Thrown away or ripped up a piece of paper lately? Printed or photocopied one too many copies? Had some snide and smug colleague say "you're killing the rainforest!" Thought that they might be right and you should stop using so much paper and maybe buy a Sting album. Well, don't. Both of them are nonsense.
There is of course an element of truth in the above remark, in the same way that if you stop breathing then there will be (slightly) more air to go around. The basis of this greatly over-used maxim really treats that trees are cut down to make paper, which is correct, for a given value of both "trees" and "correct."
Paper, in its many guises, from that which you might reach for to blow your nose on when you have a cold, to your daily newspaper, the vast and varied wallpaper available at your local B & Q, to the cardboard box that your new 42 inch plasma screen HD ready television arrived in, to the microwaveable box that holds your oven ready evening meal that you have to partake of because you spent so long reading the instructions that came with the new TV, that you haven't time to cook any more.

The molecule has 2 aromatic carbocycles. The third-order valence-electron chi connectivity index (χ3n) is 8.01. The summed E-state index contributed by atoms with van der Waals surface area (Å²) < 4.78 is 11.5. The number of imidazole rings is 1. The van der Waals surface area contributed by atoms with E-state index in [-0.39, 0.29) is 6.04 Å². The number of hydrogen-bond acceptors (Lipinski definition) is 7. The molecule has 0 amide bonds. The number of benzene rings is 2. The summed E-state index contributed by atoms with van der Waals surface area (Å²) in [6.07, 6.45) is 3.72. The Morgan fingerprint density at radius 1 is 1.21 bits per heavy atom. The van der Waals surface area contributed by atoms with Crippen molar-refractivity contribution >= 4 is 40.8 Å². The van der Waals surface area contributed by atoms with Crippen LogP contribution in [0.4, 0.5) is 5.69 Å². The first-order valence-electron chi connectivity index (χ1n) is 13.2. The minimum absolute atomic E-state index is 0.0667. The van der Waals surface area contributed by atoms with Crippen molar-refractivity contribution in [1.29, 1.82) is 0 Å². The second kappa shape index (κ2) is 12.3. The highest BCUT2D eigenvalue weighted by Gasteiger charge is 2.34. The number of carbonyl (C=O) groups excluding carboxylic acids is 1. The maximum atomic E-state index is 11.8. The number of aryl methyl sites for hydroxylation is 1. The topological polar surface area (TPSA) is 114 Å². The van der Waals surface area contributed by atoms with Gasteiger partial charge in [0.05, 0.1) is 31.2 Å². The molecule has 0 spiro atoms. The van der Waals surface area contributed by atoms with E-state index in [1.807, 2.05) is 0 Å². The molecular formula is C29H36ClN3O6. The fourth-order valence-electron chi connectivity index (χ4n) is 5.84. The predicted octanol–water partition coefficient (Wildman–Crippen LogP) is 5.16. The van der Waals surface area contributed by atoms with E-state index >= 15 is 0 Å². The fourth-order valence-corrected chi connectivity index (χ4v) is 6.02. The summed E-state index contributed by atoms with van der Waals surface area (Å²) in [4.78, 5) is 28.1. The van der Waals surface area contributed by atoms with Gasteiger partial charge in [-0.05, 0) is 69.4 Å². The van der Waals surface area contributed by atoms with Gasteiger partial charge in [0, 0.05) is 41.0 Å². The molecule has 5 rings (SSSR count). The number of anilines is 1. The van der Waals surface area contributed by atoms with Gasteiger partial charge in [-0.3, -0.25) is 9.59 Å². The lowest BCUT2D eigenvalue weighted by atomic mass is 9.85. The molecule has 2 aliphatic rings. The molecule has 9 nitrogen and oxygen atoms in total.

Paper is all around us, and in everyday use, sometimes without realising it (what do you think of the woodgrain effect on your office desk or laminated flooring? It's printed on paper which is then bonded to a wood substitute to look like the real thing) or simply taken for granted. Virtually all paper is made from naturally occurring cellulose fibres (linear polysaccharide of beta (1-4) linked D-glucose units, typified by the chemical symbol C6H10O5 -n for the scientifically minded) and the greatest source of this material around the globe is naturally occurring wood, i.e. trees. Oh dear, already some readers are beginning to get steamed-up with images in their minds of the destruction of the tropical rain forest, but please, stay with me.
The second most important source of theses cellulose fibres is recycled waste paper and board, which can be anything from yesterdays newspapers (no longer permitted for the wrapping of fish and chips) and that cardboard box that your 42inch plasma T.V. came in. Also there are the trade waste sources of recyclable paper and board, e.g. waste from printing companies, over-issue newspapers and magazines; plus there's the endless barrage of junk mail that daily falls through you letterbox, which you put to one side for recycling, along with your empty wine bottles, baked bean cans and lager cans (aluminium).